Twitter Inc. (NYSE: TWTR) was last seen giving back at least a portion of Friday’s big share gains. The reason is not that the would-be buyout interest already has died, but from the equivalent of a “Sell” rating issued by Wall Street. Oppenheimer downgraded Twitter to Perform from Outperform and the firm assigned a $17 price target.
What investors need to consider here is what would make Twitter look better ahead to users and to the current or future owners. Should Twitter go with a technology company or should it become part of a media company (or group of media companies like AP)?
Oppenheimer’s downgrade follows an unluckily timed competing downgrade from RBC Capital Markets just hours before the buyout rumors broke on Friday morning.
The ultimate warning from Oppenheimer is that Twitter is or already was fully valued. Oppenheimer’s report showed the belief that Twitter is overvalued compared to its peers and is already discounting a take-out premium. The analysts also warned that any would-be acquirer would have to cash out employee options, and perhaps most importantly that any buyer would need to make large capital investments in an effort to improve the user experience and advertising technology.
Several other factors were cited on Monday’s downgrade outside of valuation. The team noted that engagement is rapidly decreasing and that Twitter actually had no real increase in engagement from the Olympics. Another serious issue mentioned was that social media and media competitors are making more investments in advertising technology. Mobile unique visitor growth is also said to be lagging behind peers like Snapchat and Pinterest.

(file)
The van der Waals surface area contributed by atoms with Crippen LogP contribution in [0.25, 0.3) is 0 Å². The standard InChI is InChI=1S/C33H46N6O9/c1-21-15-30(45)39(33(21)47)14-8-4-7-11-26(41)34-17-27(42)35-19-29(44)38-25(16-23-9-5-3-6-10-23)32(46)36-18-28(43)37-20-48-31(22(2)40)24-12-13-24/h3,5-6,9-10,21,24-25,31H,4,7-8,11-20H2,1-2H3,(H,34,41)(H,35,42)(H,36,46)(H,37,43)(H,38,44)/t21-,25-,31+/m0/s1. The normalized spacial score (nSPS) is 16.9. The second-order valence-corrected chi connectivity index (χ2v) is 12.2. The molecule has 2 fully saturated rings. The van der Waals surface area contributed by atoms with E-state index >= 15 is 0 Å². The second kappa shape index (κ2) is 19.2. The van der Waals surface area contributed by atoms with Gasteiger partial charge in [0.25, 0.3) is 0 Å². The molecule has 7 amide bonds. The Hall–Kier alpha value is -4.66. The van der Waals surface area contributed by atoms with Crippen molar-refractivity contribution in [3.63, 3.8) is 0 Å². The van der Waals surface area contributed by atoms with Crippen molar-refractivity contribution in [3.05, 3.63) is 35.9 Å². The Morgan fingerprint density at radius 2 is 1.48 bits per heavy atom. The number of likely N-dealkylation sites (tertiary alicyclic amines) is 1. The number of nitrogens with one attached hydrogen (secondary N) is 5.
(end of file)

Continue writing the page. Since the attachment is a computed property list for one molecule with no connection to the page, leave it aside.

Oppenheimer’s Jason Helfstein and team said in his team’s downgrade:
We are downgrading Twitter from Perform to Underperform following the 21% increase in the stock Friday on press reports Twitter was nearing a sale. Based on slowing user growth, poor product implementation/execution, decreasing user engagement, inferior advertising technology, platform safety issues, and strong competition, we are establishing a price target of $17, or 13x 2017 estimated EBITDA. We believe a media company is the most likely purchaser and would not pay meaningfully more than the valuation implied by our price target. Last, we see no meaningful increase in engagement from the Olympics or the NFL games, further diminishing the probability of a deal.
Oppenheimer’s valuation metric for the $17 target price is 13 times expected 2017 EBITDA. That does exclude a buyout premium, but the team believes that a media company is the most likely purchaser. It was also pointed out that a media company would not likely want to pay meaningfully more than the valuation implied in that $17.00 price target.
Twitter rose 21% to $22.62 on Friday, and it did that on a whopping 190 million shares. Twitter’s stock was indicated down about 2% at $22.14 on Monday morning’s premarket indications, and the stock was last seen down 3.2% at $21.90 in early afternoon trading.
Twitter has a consensus analyst price target of $16.34 and a 52-week range of $13.73 to $31.87.